Per chance, have you read, “The Invention of Japanese Religions” by Jason Josephson. (that was his 2012 book, he has a shorter earlier paper: Religion Compass, Vol 5 Issue 10, Oct 2011). Tony Swain’s book: “A Place for Strangers: Towards a history of Australian Aboriginal being” is another showing the limits of the category of “religion”. If you are curious of some of my hyper-deconstructivist readings.

        I don’t find people careful at all with the term ‘religion”. I often here people debate about “God” without defining what the heck they are talking about — again, way different from the “tree” issue you used to minimize my caution.

  • Collin237

    In the wide sense, anthropomorphism isn’t restricted to religion. The concept of laws of physics, upon which all technology is based, is also anthropomorphism. There seems to be a tendency unique to White European culture, to exclude from religion anything that is scientifically proven. If modern science had been dominated by another culture, the theories commonly (incorrectly) conflated with atheism might instead be tenets of worship.

    Anthropomorphism has led us down blind alleys, but ultimately it leads to correct ideas.

    And concerning your starting paragraph, the fact that a brain is composed entirely of matter doesn’t mean minds don’t exist. Rather, it means that, in a way we don’t yet understand, a mind is a physical field, strictly confined within a brain. The mystics who use the existence of minds as an excuse to assign mental attributes to the formal non-locality of modern physics have it exactly backwards. It is the complete impossibility of mentally influencing anything outside one’s own brain that disproves the rule of everything being non-local.

    • James

      Can you provide an example of non-White European cultures including within religion anything that is scientifically proven? Science is science, regardless of our culture or ethnicity; if you’re going to assert something to the contrary, as you did here, I’d appreciate a specific example of what you mean.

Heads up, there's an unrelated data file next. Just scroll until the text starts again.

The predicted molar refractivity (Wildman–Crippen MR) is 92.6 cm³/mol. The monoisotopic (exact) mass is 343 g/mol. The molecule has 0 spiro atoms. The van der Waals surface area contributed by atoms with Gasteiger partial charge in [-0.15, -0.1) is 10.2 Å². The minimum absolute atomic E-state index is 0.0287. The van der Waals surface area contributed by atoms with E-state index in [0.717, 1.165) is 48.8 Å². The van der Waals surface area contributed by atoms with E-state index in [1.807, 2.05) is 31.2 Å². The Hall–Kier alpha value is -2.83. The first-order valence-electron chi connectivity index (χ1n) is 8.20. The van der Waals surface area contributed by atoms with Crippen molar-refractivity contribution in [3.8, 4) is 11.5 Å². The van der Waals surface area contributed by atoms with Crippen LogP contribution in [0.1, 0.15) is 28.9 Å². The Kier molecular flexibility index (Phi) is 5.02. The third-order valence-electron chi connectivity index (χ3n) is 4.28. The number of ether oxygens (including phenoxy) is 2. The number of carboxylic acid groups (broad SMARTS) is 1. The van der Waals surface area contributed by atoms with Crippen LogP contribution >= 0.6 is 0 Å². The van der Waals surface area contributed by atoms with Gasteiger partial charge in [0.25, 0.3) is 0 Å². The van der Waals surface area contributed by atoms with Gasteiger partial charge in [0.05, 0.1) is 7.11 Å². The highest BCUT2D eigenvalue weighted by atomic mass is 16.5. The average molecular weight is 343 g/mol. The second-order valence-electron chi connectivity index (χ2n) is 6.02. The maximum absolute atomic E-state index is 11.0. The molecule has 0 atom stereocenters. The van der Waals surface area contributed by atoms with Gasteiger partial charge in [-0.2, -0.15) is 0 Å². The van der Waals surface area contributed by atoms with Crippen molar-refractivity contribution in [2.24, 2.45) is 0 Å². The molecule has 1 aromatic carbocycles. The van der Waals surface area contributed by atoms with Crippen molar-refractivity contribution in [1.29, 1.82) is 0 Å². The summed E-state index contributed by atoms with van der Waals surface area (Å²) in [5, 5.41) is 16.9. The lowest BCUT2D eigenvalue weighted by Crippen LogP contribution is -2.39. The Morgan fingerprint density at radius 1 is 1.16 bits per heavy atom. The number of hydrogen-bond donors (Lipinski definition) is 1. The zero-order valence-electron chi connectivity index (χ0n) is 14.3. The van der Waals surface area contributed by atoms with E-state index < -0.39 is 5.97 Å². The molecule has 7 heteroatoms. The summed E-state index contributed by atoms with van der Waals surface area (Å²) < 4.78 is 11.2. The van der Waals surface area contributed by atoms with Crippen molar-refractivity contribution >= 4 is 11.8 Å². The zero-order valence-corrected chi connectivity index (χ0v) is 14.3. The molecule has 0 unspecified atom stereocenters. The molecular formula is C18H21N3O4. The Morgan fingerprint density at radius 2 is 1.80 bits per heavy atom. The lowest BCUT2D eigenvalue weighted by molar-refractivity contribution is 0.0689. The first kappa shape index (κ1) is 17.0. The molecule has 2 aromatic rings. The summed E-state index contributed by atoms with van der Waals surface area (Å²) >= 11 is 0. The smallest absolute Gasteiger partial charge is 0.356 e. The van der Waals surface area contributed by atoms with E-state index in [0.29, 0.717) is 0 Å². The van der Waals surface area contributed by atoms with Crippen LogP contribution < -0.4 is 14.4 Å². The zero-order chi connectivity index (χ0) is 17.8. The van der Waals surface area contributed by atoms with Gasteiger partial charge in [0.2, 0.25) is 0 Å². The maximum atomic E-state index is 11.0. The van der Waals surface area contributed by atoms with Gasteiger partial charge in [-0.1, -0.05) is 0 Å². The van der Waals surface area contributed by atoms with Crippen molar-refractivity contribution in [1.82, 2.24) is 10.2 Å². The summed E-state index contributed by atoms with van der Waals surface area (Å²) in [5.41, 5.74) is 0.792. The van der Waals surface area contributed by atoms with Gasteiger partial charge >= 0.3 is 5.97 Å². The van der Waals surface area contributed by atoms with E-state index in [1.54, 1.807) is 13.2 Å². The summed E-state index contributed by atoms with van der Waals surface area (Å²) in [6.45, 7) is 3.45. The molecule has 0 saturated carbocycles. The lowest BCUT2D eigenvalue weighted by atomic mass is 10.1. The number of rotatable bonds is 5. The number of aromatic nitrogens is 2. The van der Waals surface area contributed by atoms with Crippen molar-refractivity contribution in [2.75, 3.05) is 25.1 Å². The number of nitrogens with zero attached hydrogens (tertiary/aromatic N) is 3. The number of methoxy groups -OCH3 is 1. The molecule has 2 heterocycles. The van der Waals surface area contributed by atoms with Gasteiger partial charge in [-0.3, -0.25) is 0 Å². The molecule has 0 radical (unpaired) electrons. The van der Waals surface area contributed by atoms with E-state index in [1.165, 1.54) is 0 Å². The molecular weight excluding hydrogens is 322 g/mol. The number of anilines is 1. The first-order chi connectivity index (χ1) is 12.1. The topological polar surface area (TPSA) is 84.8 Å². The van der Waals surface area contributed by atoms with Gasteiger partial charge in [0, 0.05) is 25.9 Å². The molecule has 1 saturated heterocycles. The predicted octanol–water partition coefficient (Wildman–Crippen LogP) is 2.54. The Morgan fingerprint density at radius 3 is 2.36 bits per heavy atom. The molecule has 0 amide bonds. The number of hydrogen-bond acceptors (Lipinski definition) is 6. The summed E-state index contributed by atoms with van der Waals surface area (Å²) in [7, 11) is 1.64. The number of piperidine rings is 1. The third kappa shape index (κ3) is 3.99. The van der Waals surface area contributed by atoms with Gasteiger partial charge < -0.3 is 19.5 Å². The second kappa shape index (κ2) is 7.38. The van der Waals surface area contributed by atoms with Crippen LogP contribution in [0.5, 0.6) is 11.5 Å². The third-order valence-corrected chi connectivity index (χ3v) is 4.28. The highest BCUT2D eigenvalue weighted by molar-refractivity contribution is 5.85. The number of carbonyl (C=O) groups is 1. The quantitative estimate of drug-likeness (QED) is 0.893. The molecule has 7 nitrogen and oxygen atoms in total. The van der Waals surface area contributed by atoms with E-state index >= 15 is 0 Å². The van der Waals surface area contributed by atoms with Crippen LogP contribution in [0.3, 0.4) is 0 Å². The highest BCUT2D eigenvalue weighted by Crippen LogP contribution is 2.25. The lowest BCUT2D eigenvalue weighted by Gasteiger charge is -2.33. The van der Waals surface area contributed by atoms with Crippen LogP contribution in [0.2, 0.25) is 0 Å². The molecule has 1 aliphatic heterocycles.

• Collin237

        Quoting from Connor Wood:
        “The humble Itza elders would claim they were only doing what the spirits
        wanted. But from the standpoint of a Western environmental scientist,
        the spirits wanted some pretty ecologically responsible – and
        unnervingly well-informed – things.”

        How could they have arrived at this knowledge, except by discovering it scientifically?

        • James

          A whole plethora of now-extinct megafauna once thrived in the Americas before the first humans arrived; soon after, they all became extinct. I’d say the Itza, or more accurately their ancestors, learned from experience what works and what doesn’t. Which is the essence of the scientific method, regardless of what we may choose to call it. Unsustainable harvesting of natural resources results in objectively bad outcomes. Simple as that. What I don’t see here is evidence that spirituality somehow goes hand-in-hand with scientific knowledge.

          • connorwood

            James, my argument in the article Collin237 cited was that spiritual and religious traditions often encode adaptive ecological and behavioral information. Read the article here: